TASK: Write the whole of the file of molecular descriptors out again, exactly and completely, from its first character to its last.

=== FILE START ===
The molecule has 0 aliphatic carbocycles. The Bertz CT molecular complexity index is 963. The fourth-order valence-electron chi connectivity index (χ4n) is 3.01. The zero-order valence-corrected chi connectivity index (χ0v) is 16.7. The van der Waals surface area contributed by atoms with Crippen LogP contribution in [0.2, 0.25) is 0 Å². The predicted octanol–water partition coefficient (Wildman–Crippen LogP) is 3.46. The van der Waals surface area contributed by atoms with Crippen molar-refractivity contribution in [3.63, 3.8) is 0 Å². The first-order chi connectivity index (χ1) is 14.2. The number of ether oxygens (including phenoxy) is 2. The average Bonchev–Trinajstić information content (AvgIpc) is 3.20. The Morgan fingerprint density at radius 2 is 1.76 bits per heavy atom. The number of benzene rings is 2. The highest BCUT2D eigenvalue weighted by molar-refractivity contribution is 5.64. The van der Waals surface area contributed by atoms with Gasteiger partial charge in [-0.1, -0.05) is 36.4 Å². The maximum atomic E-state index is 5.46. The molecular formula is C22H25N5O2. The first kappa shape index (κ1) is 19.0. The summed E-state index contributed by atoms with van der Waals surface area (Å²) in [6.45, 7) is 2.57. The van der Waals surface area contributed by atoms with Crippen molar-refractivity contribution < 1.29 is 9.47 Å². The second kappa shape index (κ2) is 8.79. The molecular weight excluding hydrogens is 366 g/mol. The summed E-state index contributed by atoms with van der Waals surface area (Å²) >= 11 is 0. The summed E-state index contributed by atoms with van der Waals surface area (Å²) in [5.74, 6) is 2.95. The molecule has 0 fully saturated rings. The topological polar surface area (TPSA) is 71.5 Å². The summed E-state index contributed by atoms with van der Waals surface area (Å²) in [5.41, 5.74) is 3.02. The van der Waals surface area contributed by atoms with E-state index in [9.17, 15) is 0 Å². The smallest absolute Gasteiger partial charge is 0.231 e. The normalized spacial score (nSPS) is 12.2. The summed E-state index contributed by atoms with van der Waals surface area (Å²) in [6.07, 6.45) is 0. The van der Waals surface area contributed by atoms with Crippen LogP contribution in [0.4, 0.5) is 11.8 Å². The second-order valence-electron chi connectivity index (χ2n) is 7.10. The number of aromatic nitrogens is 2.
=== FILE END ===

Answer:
The molecule has 0 aliphatic carbocycles. The Bertz CT molecular complexity index is 963. The fourth-order valence-electron chi connectivity index (χ4n) is 3.01. The zero-order valence-corrected chi connectivity index (χ0v) is 16.7. The van der Waals surface area contributed by atoms with Crippen LogP contribution in [0.2, 0.25) is 0 Å². The predicted octanol–water partition coefficient (Wildman–Crippen LogP) is 3.46. The van der Waals surface area contributed by atoms with Crippen molar-refractivity contribution in [3.63, 3.8) is 0 Å². The first-order chi connectivity index (χ1) is 14.2. The number of ether oxygens (including phenoxy) is 2. The average Bonchev–Trinajstić information content (AvgIpc) is 3.20. The Morgan fingerprint density at radius 2 is 1.76 bits per heavy atom. The number of benzene rings is 2. The highest BCUT2D eigenvalue weighted by molar-refractivity contribution is 5.64. The van der Waals surface area contributed by atoms with Gasteiger partial charge in [-0.1, -0.05) is 36.4 Å². The maximum atomic E-state index is 5.46. The molecular formula is C22H25N5O2. The first kappa shape index (κ1) is 19.0. The summed E-state index contributed by atoms with van der Waals surface area (Å²) in [6.45, 7) is 2.57. The van der Waals surface area contributed by atoms with Crippen molar-refractivity contribution < 1.29 is 9.47 Å². The second kappa shape index (κ2) is 8.79. The molecular weight excluding hydrogens is 366 g/mol. The summed E-state index contributed by atoms with van der Waals surface area (Å²) >= 11 is 0. The summed E-state index contributed by atoms with van der Waals surface area (Å²) in [5.74, 6) is 2.95. The molecule has 0 fully saturated rings. The topological polar surface area (TPSA) is 71.5 Å². The summed E-state index contributed by atoms with van der Waals surface area (Å²) in [5.41, 5.74) is 3.02. The van der Waals surface area contributed by atoms with E-state index in [9.17, 15) is 0 Å². The smallest absolute Gasteiger partial charge is 0.231 e. The normalized spacial score (nSPS) is 12.2. The summed E-state index contributed by atoms with van der Waals surface area (Å²) in [6.07, 6.45) is 0. The van der Waals surface area contributed by atoms with Crippen LogP contribution in [0.4, 0.5) is 11.8 Å². The second-order valence-electron chi connectivity index (χ2n) is 7.10. The number of aromatic nitrogens is 2.